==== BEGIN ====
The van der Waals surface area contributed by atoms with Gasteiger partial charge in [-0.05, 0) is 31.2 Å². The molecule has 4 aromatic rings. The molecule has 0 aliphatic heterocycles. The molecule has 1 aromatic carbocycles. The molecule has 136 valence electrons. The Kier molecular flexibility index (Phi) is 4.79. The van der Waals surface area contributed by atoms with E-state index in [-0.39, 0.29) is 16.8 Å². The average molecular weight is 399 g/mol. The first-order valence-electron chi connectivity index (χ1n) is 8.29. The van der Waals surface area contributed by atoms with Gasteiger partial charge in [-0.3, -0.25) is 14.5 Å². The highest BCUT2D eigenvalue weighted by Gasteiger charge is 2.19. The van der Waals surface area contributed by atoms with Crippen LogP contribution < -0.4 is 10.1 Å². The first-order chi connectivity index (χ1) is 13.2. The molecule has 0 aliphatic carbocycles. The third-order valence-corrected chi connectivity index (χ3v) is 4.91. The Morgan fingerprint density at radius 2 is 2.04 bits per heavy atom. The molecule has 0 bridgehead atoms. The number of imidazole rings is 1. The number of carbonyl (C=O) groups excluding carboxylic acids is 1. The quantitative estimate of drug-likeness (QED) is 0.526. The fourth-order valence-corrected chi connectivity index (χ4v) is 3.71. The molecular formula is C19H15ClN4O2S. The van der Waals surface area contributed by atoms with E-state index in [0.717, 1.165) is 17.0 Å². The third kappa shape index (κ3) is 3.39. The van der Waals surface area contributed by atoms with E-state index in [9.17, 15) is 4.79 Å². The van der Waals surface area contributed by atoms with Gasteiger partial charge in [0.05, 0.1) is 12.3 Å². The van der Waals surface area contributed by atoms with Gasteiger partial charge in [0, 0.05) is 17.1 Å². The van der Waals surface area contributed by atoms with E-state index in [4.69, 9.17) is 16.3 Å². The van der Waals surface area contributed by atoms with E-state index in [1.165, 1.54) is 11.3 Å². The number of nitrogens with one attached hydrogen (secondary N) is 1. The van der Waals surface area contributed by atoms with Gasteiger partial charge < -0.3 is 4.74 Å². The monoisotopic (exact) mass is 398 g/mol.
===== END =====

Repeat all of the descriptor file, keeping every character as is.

The van der Waals surface area contributed by atoms with Gasteiger partial charge in [-0.05, 0) is 31.2 Å². The molecule has 4 aromatic rings. The molecule has 0 aliphatic heterocycles. The molecule has 1 aromatic carbocycles. The molecule has 136 valence electrons. The Kier molecular flexibility index (Phi) is 4.79. The van der Waals surface area contributed by atoms with E-state index in [-0.39, 0.29) is 16.8 Å². The average molecular weight is 399 g/mol. The first-order valence-electron chi connectivity index (χ1n) is 8.29. The van der Waals surface area contributed by atoms with Gasteiger partial charge in [-0.3, -0.25) is 14.5 Å². The highest BCUT2D eigenvalue weighted by Gasteiger charge is 2.19. The van der Waals surface area contributed by atoms with Crippen LogP contribution < -0.4 is 10.1 Å². The first-order chi connectivity index (χ1) is 13.2. The molecule has 0 aliphatic carbocycles. The third-order valence-corrected chi connectivity index (χ3v) is 4.91. The Morgan fingerprint density at radius 2 is 2.04 bits per heavy atom. The molecule has 0 bridgehead atoms. The number of imidazole rings is 1. The number of carbonyl (C=O) groups excluding carboxylic acids is 1. The quantitative estimate of drug-likeness (QED) is 0.526. The fourth-order valence-corrected chi connectivity index (χ4v) is 3.71. The molecular formula is C19H15ClN4O2S. The van der Waals surface area contributed by atoms with E-state index in [0.717, 1.165) is 17.0 Å². The third kappa shape index (κ3) is 3.39. The van der Waals surface area contributed by atoms with E-state index in [9.17, 15) is 4.79 Å². The van der Waals surface area contributed by atoms with Gasteiger partial charge in [0.05, 0.1) is 12.3 Å². The van der Waals surface area contributed by atoms with Gasteiger partial charge in [0, 0.05) is 17.1 Å². The van der Waals surface area contributed by atoms with E-state index in [4.69, 9.17) is 16.3 Å². The van der Waals surface area contributed by atoms with E-state index in [1.165, 1.54) is 11.3 Å². The number of nitrogens with one attached hydrogen (secondary N) is 1. The van der Waals surface area contributed by atoms with Gasteiger partial charge < -0.3 is 4.74 Å². The monoisotopic (exact) mass is 398 g/mol.